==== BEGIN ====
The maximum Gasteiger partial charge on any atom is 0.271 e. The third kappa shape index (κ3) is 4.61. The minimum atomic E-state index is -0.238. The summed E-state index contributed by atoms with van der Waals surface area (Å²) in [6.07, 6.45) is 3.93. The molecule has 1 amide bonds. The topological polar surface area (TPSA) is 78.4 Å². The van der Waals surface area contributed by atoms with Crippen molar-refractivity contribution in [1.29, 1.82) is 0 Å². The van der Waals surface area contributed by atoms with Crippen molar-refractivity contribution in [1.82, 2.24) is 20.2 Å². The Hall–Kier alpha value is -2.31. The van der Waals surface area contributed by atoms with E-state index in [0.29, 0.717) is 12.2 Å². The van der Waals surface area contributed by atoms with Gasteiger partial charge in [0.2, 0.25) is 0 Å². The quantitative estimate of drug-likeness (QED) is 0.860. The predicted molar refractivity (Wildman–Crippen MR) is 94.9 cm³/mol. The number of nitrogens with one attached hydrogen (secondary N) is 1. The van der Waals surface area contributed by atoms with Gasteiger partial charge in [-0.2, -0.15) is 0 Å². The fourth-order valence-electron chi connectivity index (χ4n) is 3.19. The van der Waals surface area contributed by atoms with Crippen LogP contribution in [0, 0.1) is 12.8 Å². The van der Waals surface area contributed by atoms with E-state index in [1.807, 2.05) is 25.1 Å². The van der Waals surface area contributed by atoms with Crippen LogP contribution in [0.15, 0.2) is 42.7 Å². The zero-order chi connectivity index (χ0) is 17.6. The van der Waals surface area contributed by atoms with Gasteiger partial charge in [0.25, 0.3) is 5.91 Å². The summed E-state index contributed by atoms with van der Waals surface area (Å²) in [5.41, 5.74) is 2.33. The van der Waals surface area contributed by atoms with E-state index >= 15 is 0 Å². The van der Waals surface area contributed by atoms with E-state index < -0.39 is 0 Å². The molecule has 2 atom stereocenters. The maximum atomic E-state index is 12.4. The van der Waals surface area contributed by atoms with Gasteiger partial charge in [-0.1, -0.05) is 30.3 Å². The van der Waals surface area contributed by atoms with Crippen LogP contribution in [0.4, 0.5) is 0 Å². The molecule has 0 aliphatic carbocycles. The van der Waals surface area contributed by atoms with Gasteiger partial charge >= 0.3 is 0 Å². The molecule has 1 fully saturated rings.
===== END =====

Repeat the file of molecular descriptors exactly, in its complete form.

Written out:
The maximum Gasteiger partial charge on any atom is 0.271 e. The third kappa shape index (κ3) is 4.61. The minimum atomic E-state index is -0.238. The summed E-state index contributed by atoms with van der Waals surface area (Å²) in [6.07, 6.45) is 3.93. The molecule has 1 amide bonds. The topological polar surface area (TPSA) is 78.4 Å². The van der Waals surface area contributed by atoms with Crippen molar-refractivity contribution in [1.29, 1.82) is 0 Å². The van der Waals surface area contributed by atoms with Crippen molar-refractivity contribution in [1.82, 2.24) is 20.2 Å². The Hall–Kier alpha value is -2.31. The van der Waals surface area contributed by atoms with E-state index in [0.29, 0.717) is 12.2 Å². The van der Waals surface area contributed by atoms with Gasteiger partial charge in [0.2, 0.25) is 0 Å². The quantitative estimate of drug-likeness (QED) is 0.860. The predicted molar refractivity (Wildman–Crippen MR) is 94.9 cm³/mol. The number of nitrogens with one attached hydrogen (secondary N) is 1. The van der Waals surface area contributed by atoms with Gasteiger partial charge in [-0.2, -0.15) is 0 Å². The fourth-order valence-electron chi connectivity index (χ4n) is 3.19. The van der Waals surface area contributed by atoms with Crippen LogP contribution in [0, 0.1) is 12.8 Å². The van der Waals surface area contributed by atoms with E-state index in [1.807, 2.05) is 25.1 Å². The van der Waals surface area contributed by atoms with Crippen LogP contribution in [0.15, 0.2) is 42.7 Å². The zero-order chi connectivity index (χ0) is 17.6. The van der Waals surface area contributed by atoms with Gasteiger partial charge in [0.25, 0.3) is 5.91 Å². The summed E-state index contributed by atoms with van der Waals surface area (Å²) in [5.41, 5.74) is 2.33. The van der Waals surface area contributed by atoms with E-state index >= 15 is 0 Å². The van der Waals surface area contributed by atoms with E-state index < -0.39 is 0 Å². The molecule has 2 atom stereocenters. The maximum atomic E-state index is 12.4. The van der Waals surface area contributed by atoms with Gasteiger partial charge in [-0.1, -0.05) is 30.3 Å². The van der Waals surface area contributed by atoms with Crippen LogP contribution in [0.4, 0.5) is 0 Å². The molecule has 0 aliphatic carbocycles. The van der Waals surface area contributed by atoms with Gasteiger partial charge >= 0.3 is 0 Å². The molecule has 1 fully saturated rings.